This is a bit of an unusual post as it’s not in keeping with the general theme of my blog, but as it’s something I have experience with and have struggled with for absolutely ages, I thought it would be a good idea to share the things I’ve found that help me cope with panic attacks and general anxiety. I’ll discuss what I feel are the triggers for me and then talk a bit about what I’ve found has helped me. There’s no ‘one cure fits all’ as everybody reacts differently, but if you’re someone who struggles with attacks then hopefully this blog may be of use.
I’ve suffered from panic attacks for around 10 years, since the age of 17. They came on really quickly and I was having between 15-20 a day which was both terrifying and traumatic. I don’t think people who’ve never experienced them can understand just how scary they are; you basically feel like you’re dying and have absolutely no control over the situation. It’s a purely mental experience that can sometimes be provoked by physical things such as if you swallow awkwardly (your mind suddenly decides your throat is closing, then starts a panic attack) or if you struggle to take a deep breath (your mind tells you you’re not breathing properly therefore there must be something really wrong, then starts a panic attack) and equally irrational thoughts occur resulting in a surge of adrenaline as you start to believe that you’re no longer in a healthy state. I have believed I was dying hundreds if not thousands of times, purely and simply because anxiety took over, rational thinking disappeared and I’ve ended up in hospital on many occasions genuinely believing that I was dying.
For me, the biggest trigger is stress. If I’m going through a stressful time when I need to be in control (for example, both my parents have had cancer and as an only child I’ve been the one who needed to be the carer for them; so I had to be in control at all times to make sure they had a calming influence) I ended up forcing myself into a more severe state of control, resulting in my body finds other ways of losing control; which results in a panic attack. I believe that it is so important to understand your triggers, not because it will cure you but because at the very least it’ll allow room for a bit of rational thinking. It’s been a long time since I’ve had such a severe panic attack that I’ve needed to go to hospital and I believe this is because I’ve developed a greater understanding of the mental state I’m in during the attacks.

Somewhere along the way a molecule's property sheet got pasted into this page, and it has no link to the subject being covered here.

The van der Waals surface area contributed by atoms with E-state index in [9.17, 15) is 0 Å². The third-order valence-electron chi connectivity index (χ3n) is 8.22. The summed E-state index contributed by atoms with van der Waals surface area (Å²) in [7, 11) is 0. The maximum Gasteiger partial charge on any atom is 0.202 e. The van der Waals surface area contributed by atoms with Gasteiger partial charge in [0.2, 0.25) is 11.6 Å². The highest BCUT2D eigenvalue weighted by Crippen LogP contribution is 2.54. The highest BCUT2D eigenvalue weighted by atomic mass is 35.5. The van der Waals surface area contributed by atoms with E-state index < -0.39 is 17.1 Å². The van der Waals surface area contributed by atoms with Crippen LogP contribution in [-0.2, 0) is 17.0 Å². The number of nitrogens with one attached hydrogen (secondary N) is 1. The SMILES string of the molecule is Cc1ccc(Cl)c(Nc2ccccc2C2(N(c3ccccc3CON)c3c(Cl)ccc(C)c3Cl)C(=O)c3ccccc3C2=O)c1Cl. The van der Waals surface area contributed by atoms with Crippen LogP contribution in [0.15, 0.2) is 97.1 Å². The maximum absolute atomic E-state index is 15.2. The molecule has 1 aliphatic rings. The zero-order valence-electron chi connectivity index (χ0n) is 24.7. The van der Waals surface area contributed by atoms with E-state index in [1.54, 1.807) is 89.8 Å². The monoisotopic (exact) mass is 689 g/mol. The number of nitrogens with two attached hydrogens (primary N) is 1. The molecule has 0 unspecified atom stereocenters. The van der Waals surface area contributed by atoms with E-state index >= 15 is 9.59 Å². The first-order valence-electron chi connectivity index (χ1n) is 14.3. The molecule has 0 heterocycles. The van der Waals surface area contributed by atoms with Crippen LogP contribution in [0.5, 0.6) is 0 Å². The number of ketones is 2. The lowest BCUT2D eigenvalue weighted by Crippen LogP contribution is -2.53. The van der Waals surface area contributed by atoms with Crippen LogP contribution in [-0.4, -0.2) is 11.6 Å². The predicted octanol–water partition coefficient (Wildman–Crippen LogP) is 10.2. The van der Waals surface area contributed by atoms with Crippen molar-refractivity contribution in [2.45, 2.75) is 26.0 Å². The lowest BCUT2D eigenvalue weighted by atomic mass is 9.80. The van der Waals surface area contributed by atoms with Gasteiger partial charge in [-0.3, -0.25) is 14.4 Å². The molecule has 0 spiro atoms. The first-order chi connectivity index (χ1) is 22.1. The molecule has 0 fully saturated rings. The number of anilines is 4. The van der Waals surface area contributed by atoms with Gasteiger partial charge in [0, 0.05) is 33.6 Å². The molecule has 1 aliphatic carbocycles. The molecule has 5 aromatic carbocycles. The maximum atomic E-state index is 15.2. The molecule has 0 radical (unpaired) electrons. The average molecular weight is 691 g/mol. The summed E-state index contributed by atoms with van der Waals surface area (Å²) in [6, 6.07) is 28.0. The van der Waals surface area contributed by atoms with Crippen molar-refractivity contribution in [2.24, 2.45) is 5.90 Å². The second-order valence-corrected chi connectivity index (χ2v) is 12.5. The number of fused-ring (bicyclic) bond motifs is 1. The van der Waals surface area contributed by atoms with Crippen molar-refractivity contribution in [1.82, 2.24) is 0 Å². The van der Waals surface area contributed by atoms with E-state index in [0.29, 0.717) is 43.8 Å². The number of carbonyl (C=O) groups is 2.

Another trigger is tiredness. Again it’s a similar process to stress, meaning that I’m forcing my body and mind to work harder than it needs to when I’m performing everyday tasks with sleep deprivation.
A slightly more obvious trigger for me is illness. If I feel unwell as it is, any ailments are going to be blown out of proportion in my head and can (and often do) result in attacks.
I’ve mentioned my personal triggers to give you an idea of what I think can cause anxiety. I’m aware they’re pretty obvious, but if you suffer from attacks then I suggest thinking about it carefully and working out if there’s any pattern behind what starts them off.
Here are a few things that I have found work for me. I’ll start with a slightly radical (and probably controversial) approach that isn’t ideal, but works for me because I’m getting behind the initial cause of the attack. When I was at the stage in my life when I was having attack after attack on a daily basis, I hit the point one evening when another attack started and I thought to myself “So what? If I do die then it’s got to be better than this living hell” and of course the attack stopped. It stopped because the attack was purely a psychological fear of dying and if I accepted the idea of dying then there was no reason for it to continue. Horrible? Yes. Effective? Absolutely. I’m in no way suggesting that we should all just accept the idea of dying, especially as – and this is the killer and why panic attacks are so hard to control – it’s so difficult to tell the difference between a panic attack and a genuine health concern, after all, adrenaline is our body’s way of alerting us to danger. If you study your attacks and consider the process of how it goes (do you feel a weird sensation, then become aware of your swallowing and breathing, then start to feel ill with the adrenaline?) then you should be able to pinpoint the difference between a genuine problem and an anxiety attack.
More recently, my panic attacks have taken a completely different direction and just kick of for no real reason. I know they’re happening so they’re not half as bad as the really nasty ones that make me feel like throwing up, but they’re still there and I wanted to be proactive and do something about them, so I started Transcendental Meditation. Yes, it’s a little bit ‘peace and love’ but it’s worked wonderfully. You’re supposed to do it for 20 minutes twice a day every day, but my choice is to get up 20 minutes earlier every day or, erm, not, so I don’t. I just use this technique whenever I feel an attack coming on (or if it’s caught me off guard then during an attack) and it nips it in the bud quicker than anything else because it forces your mind away from the attack and I can feel better in minutes using TM. I was pretty desperate by the time I started TM and I had Googled and researched and found lots of useful information but keeping them under control, but very little had helped me completely stop them in their tracks. This really did and I’m so pleased I did the course.
I really hope this blog is of use to anyone who suffers attacks as they are so terrifying and difficult to live with. If you’re reading this and want to ask me any questions then please either message me or leave a comment as I’d be more than happy to help in any way I can.